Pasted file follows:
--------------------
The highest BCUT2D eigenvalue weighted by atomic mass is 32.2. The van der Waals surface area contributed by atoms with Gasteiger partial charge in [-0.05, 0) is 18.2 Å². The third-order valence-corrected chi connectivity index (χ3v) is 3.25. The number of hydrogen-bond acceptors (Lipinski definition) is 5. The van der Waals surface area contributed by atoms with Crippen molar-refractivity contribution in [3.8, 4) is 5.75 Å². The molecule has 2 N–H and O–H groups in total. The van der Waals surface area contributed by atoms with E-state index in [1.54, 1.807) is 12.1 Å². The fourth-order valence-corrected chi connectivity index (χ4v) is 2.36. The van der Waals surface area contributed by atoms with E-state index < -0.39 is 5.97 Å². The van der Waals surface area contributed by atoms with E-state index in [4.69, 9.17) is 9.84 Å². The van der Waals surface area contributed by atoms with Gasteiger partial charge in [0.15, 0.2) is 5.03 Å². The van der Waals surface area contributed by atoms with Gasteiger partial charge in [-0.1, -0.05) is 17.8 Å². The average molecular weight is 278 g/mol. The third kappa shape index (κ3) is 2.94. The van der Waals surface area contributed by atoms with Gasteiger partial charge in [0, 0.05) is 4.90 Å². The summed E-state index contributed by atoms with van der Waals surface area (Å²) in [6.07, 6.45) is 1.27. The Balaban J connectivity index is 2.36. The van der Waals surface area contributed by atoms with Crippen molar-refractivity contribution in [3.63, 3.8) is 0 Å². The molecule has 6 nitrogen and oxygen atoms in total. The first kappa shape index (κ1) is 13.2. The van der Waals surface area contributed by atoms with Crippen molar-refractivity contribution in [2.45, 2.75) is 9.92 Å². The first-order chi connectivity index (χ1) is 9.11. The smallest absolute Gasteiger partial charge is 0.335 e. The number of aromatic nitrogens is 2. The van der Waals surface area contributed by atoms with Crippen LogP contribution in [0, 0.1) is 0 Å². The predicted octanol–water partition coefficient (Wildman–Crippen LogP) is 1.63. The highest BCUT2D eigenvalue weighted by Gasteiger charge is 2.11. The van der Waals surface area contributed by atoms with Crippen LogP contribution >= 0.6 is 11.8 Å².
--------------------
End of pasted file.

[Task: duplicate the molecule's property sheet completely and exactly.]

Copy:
The highest BCUT2D eigenvalue weighted by atomic mass is 32.2. The van der Waals surface area contributed by atoms with Gasteiger partial charge in [-0.05, 0) is 18.2 Å². The third-order valence-corrected chi connectivity index (χ3v) is 3.25. The number of hydrogen-bond acceptors (Lipinski definition) is 5. The van der Waals surface area contributed by atoms with Crippen molar-refractivity contribution in [3.8, 4) is 5.75 Å². The molecule has 2 N–H and O–H groups in total. The van der Waals surface area contributed by atoms with E-state index in [1.54, 1.807) is 12.1 Å². The fourth-order valence-corrected chi connectivity index (χ4v) is 2.36. The van der Waals surface area contributed by atoms with E-state index < -0.39 is 5.97 Å². The van der Waals surface area contributed by atoms with E-state index in [4.69, 9.17) is 9.84 Å². The van der Waals surface area contributed by atoms with Gasteiger partial charge in [0.15, 0.2) is 5.03 Å². The van der Waals surface area contributed by atoms with Gasteiger partial charge in [-0.1, -0.05) is 17.8 Å². The average molecular weight is 278 g/mol. The third kappa shape index (κ3) is 2.94. The van der Waals surface area contributed by atoms with Gasteiger partial charge in [0, 0.05) is 4.90 Å². The summed E-state index contributed by atoms with van der Waals surface area (Å²) in [6.07, 6.45) is 1.27. The Balaban J connectivity index is 2.36. The van der Waals surface area contributed by atoms with Crippen molar-refractivity contribution in [3.63, 3.8) is 0 Å². The molecule has 6 nitrogen and oxygen atoms in total. The first kappa shape index (κ1) is 13.2. The van der Waals surface area contributed by atoms with Crippen molar-refractivity contribution in [2.45, 2.75) is 9.92 Å². The first-order chi connectivity index (χ1) is 9.11. The smallest absolute Gasteiger partial charge is 0.335 e. The number of aromatic nitrogens is 2. The van der Waals surface area contributed by atoms with Crippen LogP contribution in [0, 0.1) is 0 Å². The predicted octanol–water partition coefficient (Wildman–Crippen LogP) is 1.63. The highest BCUT2D eigenvalue weighted by Gasteiger charge is 2.11. The van der Waals surface area contributed by atoms with Crippen LogP contribution >= 0.6 is 11.8 Å².